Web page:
McCord, Ross L. (P1R, C2, L4)
Private Ross L. McCord, 18, of Hopkinsville, Christian County, was accidentally shot on October 25, 1922 while on state active duty at Ilsley in Hopkins County, some 10 miles south west of Madisonville, with members of his unit – Troop C, 54th Machine Gun Squadron during a coal strike. McCord died of his wounds at the U. S. Veterans Hospital at Dawson Springs on October 28, 1922. McCord is buried in Section G of the Riverside Cemetery in Hopkinsville.
McCord was shot by fellow soldier Private John Weaver, 15, of Hopkinsville. According to newspaper accounts the bullet shattered vertebra in McCord’s neck. The incident occurred in front of a pump house at the Magic Collieries Company plant near St. Charles, Hopkins County. In his defense, Weaver said that he had his pistol in his hand to protect himself while walking his beat because he thought he was going to be attacked by an unknown assailant. McCord came around an automobile and Weaver did not recognize him in the darkness. Weaver said McCord seized his wrist and during the struggle between the two, the pistol was accidentally discharged.
McCord enlisted in the 125th Wagon Company of the Kentucky National Guard in Hopkinsville on August 5, 1922 listing his civilian occupation as laborer. His unit transitioned to Troop C. of the 54th Machine Gun Squadron on October 1, 1922. McCord almost certainly attended annual training at Camp Knox with his unit August 13 – 27, 1922. McCord and members of his unit were put on state active duty and ordered to the Madisonville area for strike duty immediately after annual training. They were assigned to the Sunlight Strip Mine. There was widespread unrest with union miners on strike as well as a national railroad strike during this time. Various units had been doing duty in the area since early June and sniper fire was directed at the mine site from the surrounding country side on several occasions and the latest just days before McCord’s arrival. A group had also tried to sabotage a steam shovel at the site but where scattered by machine gun fire from the Guardsmen on August 9th after ignoring orders to halt or respond to warning shots from pistols and rifles. There were no known casualties reported on either side during the duty.
AT RIGHT: This is a photo from the same time period and in Hopkins County and likely be similar to what was in use and the Sunlight Strip Mine. According to the Courier Journal, 10 August 1922, page 1 Attack on Pit is Halted by Machine Gun, it was described as the largest steam shovel in the country and had previously been used in construction of the Panama Canal.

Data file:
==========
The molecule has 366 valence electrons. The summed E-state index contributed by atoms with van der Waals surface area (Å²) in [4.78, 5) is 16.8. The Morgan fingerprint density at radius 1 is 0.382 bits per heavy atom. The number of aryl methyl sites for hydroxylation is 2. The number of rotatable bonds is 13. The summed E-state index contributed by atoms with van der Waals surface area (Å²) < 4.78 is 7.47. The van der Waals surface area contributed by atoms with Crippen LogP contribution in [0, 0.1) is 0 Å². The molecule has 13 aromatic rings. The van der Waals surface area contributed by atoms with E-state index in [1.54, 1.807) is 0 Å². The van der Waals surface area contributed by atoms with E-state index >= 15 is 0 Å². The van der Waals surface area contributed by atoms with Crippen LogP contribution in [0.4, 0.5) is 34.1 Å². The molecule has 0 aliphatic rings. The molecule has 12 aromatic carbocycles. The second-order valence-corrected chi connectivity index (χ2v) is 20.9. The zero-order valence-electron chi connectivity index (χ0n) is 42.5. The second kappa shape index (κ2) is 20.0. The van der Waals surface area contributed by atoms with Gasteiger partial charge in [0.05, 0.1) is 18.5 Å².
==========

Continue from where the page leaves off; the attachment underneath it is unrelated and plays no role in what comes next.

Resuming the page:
Weaver was charged with manslaughter by a local grand jury and was acquitted of the charges after a trial on May 12, 1923. Weaver continued to serve in the Kentucky National Guard until he moved out of state and was honorably discharged on July 3, 1923.
Emotions were running high across the nation during the coal strike and there was concern in some quarters that outside agitators would come to the Madisonville area and that the Herrin massacre would be repeated in Kentucky. Herrin, near Marion, Illinois, was only some 100 miles away from Madisonville.
The Herrin massacre took place on June 21-22, 1922 in Herrin, Illinois, in a coal mining area during a nationwide strike by the United Mineworkers of America. Although the owner of the mine originally agreed with the union to observe the strike, when the price of coal went up, he hired non-union workers to produce and ship out coal, citing his high debt from start-up costs. Enraged that the owner had disregarded their agreement, on June 21, union miners shot at the strikebreakers going to work, where the mine had armed guards. When striking union members armed themselves and laid siege to the mine, the owner's guards shot and killed three white union miners in an exchange of gunfire. The next day, union miners killed Superintendent McDowell and 18 of 50 strikebreakers and mine guards, many of them brutally. A twentieth victim from the non-union group was later murdered, bringing the death total to 23. SEE Wikipedia Herrin massacre https://en.wikipedia.org/w/index.php?title=Herrin_massacre&oldid=847653645
Hopkinsville Boy Cleared in Killing While Guardsman
Messenger Inquirer Owensboro, KY 13 May 1923 Page 1
MADISONVILLE, Ky., May 12, -- John Weaver, Hopkinsville youth charged with the murder of Ross McCord, also of Hopkinsville, was acquitted by a jury in circuit court here after 30 minutes deliberation.
Weaver was indicted for the fatal shooting of McCord, which occurred near a pump house in the St. Charles section of this county while the Hopkinsville military company was doing strike duty here last fall. The shooting occurred in October, and McCord died several days later at the United States Hospital at Dawson Springs. Both were members of the Hopkinsville military company.
Weaver’s defense was that he thought he was going to be attacked by an unknown assailant when McCord came around an automobile and that he had his pistol in his hand to protect himself while walking his beat, when McCord, whom he did not recognize in the darkness, seized his wrist, and during the struggle between the two the pistol was accidentally discharged.
Owingsville outlook. (Owingsville, Ky.), 09 March 1922. Chronicling America: Historic American Newspapers. Lib. of Congress. < http://chroniclingamerica.loc.gov/lccn/sn86069620/1922-03-09/ed-1/seq-3/ >
Frankfort -- Adjt. Gen. Jackson Morris was notified by the War Department that the Kentucky National Guard will attend training camp at Camp Knox during August. The 138th Field Artillery. Louisville, will be in camp from July 30th to August 13 and the l49th Infantry. 38th Military Police Company, 38th Tank Company, 137th Hospital Company and 53rd and 54th Machine Gun Squadrons from August 13 to 27.
U.S. Geological Survey Geographic Names Information System: Ilsley, Kentucky